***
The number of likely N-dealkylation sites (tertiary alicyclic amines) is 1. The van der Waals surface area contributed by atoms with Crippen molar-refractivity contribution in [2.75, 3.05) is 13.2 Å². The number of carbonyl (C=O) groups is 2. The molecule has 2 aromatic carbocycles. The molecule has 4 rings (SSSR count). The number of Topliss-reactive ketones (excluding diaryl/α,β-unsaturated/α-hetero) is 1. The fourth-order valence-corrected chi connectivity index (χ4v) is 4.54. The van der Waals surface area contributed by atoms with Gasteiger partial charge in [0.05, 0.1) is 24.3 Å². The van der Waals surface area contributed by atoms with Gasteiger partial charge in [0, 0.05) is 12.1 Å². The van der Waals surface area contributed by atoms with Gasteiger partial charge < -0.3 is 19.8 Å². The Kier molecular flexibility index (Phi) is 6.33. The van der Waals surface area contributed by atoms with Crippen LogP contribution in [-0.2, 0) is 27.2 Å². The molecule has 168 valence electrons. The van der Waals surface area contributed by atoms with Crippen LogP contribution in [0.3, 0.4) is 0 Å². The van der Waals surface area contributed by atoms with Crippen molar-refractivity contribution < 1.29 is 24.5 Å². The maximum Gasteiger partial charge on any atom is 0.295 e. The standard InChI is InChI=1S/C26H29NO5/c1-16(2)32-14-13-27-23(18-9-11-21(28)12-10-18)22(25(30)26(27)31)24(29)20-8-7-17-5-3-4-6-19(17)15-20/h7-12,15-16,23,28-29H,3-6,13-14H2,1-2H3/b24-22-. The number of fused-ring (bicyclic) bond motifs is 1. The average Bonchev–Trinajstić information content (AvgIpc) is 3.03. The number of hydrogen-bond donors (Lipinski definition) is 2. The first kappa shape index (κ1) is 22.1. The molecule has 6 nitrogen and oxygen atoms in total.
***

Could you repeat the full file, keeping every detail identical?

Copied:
The number of likely N-dealkylation sites (tertiary alicyclic amines) is 1. The van der Waals surface area contributed by atoms with Crippen molar-refractivity contribution in [2.75, 3.05) is 13.2 Å². The number of carbonyl (C=O) groups is 2. The molecule has 2 aromatic carbocycles. The molecule has 4 rings (SSSR count). The number of Topliss-reactive ketones (excluding diaryl/α,β-unsaturated/α-hetero) is 1. The fourth-order valence-corrected chi connectivity index (χ4v) is 4.54. The van der Waals surface area contributed by atoms with Gasteiger partial charge in [0.05, 0.1) is 24.3 Å². The van der Waals surface area contributed by atoms with Gasteiger partial charge in [0, 0.05) is 12.1 Å². The van der Waals surface area contributed by atoms with Gasteiger partial charge < -0.3 is 19.8 Å². The Kier molecular flexibility index (Phi) is 6.33. The van der Waals surface area contributed by atoms with Crippen LogP contribution in [-0.2, 0) is 27.2 Å². The molecule has 168 valence electrons. The van der Waals surface area contributed by atoms with Crippen LogP contribution in [0.3, 0.4) is 0 Å². The van der Waals surface area contributed by atoms with Crippen molar-refractivity contribution < 1.29 is 24.5 Å². The maximum Gasteiger partial charge on any atom is 0.295 e. The standard InChI is InChI=1S/C26H29NO5/c1-16(2)32-14-13-27-23(18-9-11-21(28)12-10-18)22(25(30)26(27)31)24(29)20-8-7-17-5-3-4-6-19(17)15-20/h7-12,15-16,23,28-29H,3-6,13-14H2,1-2H3/b24-22-. The number of fused-ring (bicyclic) bond motifs is 1. The average Bonchev–Trinajstić information content (AvgIpc) is 3.03. The number of hydrogen-bond donors (Lipinski definition) is 2. The first kappa shape index (κ1) is 22.1. The molecule has 6 nitrogen and oxygen atoms in total.